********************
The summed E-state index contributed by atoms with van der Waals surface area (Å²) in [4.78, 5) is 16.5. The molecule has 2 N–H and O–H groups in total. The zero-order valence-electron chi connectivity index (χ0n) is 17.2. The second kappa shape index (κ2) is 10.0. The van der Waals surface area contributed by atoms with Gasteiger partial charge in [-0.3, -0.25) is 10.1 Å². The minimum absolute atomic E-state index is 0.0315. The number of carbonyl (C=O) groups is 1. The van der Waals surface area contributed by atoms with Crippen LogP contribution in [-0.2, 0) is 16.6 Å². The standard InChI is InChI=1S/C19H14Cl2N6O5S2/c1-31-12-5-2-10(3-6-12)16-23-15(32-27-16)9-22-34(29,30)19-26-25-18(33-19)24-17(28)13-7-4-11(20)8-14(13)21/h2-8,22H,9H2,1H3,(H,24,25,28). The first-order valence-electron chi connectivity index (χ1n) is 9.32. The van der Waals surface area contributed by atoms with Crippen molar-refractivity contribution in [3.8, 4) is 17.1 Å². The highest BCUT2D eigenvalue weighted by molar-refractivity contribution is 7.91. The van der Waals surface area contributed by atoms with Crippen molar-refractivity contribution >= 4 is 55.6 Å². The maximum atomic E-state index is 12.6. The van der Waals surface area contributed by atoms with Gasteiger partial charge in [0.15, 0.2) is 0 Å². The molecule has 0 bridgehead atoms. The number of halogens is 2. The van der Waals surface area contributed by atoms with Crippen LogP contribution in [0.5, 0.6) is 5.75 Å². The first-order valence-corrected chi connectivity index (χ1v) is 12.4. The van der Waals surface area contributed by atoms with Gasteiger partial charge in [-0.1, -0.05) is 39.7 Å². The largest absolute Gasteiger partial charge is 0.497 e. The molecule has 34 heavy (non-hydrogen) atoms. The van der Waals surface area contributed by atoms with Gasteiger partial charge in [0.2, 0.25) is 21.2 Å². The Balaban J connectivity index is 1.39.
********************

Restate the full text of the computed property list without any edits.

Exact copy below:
The summed E-state index contributed by atoms with van der Waals surface area (Å²) in [4.78, 5) is 16.5. The molecule has 2 N–H and O–H groups in total. The zero-order valence-electron chi connectivity index (χ0n) is 17.2. The second kappa shape index (κ2) is 10.0. The van der Waals surface area contributed by atoms with Gasteiger partial charge in [-0.3, -0.25) is 10.1 Å². The minimum absolute atomic E-state index is 0.0315. The number of carbonyl (C=O) groups is 1. The van der Waals surface area contributed by atoms with Crippen LogP contribution in [-0.2, 0) is 16.6 Å². The standard InChI is InChI=1S/C19H14Cl2N6O5S2/c1-31-12-5-2-10(3-6-12)16-23-15(32-27-16)9-22-34(29,30)19-26-25-18(33-19)24-17(28)13-7-4-11(20)8-14(13)21/h2-8,22H,9H2,1H3,(H,24,25,28). The first-order valence-electron chi connectivity index (χ1n) is 9.32. The van der Waals surface area contributed by atoms with Crippen molar-refractivity contribution in [3.8, 4) is 17.1 Å². The highest BCUT2D eigenvalue weighted by molar-refractivity contribution is 7.91. The van der Waals surface area contributed by atoms with Crippen molar-refractivity contribution >= 4 is 55.6 Å². The maximum atomic E-state index is 12.6. The van der Waals surface area contributed by atoms with Gasteiger partial charge in [0.15, 0.2) is 0 Å². The molecule has 0 bridgehead atoms. The number of halogens is 2. The van der Waals surface area contributed by atoms with Crippen LogP contribution in [0.5, 0.6) is 5.75 Å². The first-order valence-corrected chi connectivity index (χ1v) is 12.4. The van der Waals surface area contributed by atoms with Gasteiger partial charge in [-0.1, -0.05) is 39.7 Å². The largest absolute Gasteiger partial charge is 0.497 e. The molecule has 34 heavy (non-hydrogen) atoms. The van der Waals surface area contributed by atoms with Gasteiger partial charge in [0.2, 0.25) is 21.2 Å². The Balaban J connectivity index is 1.39.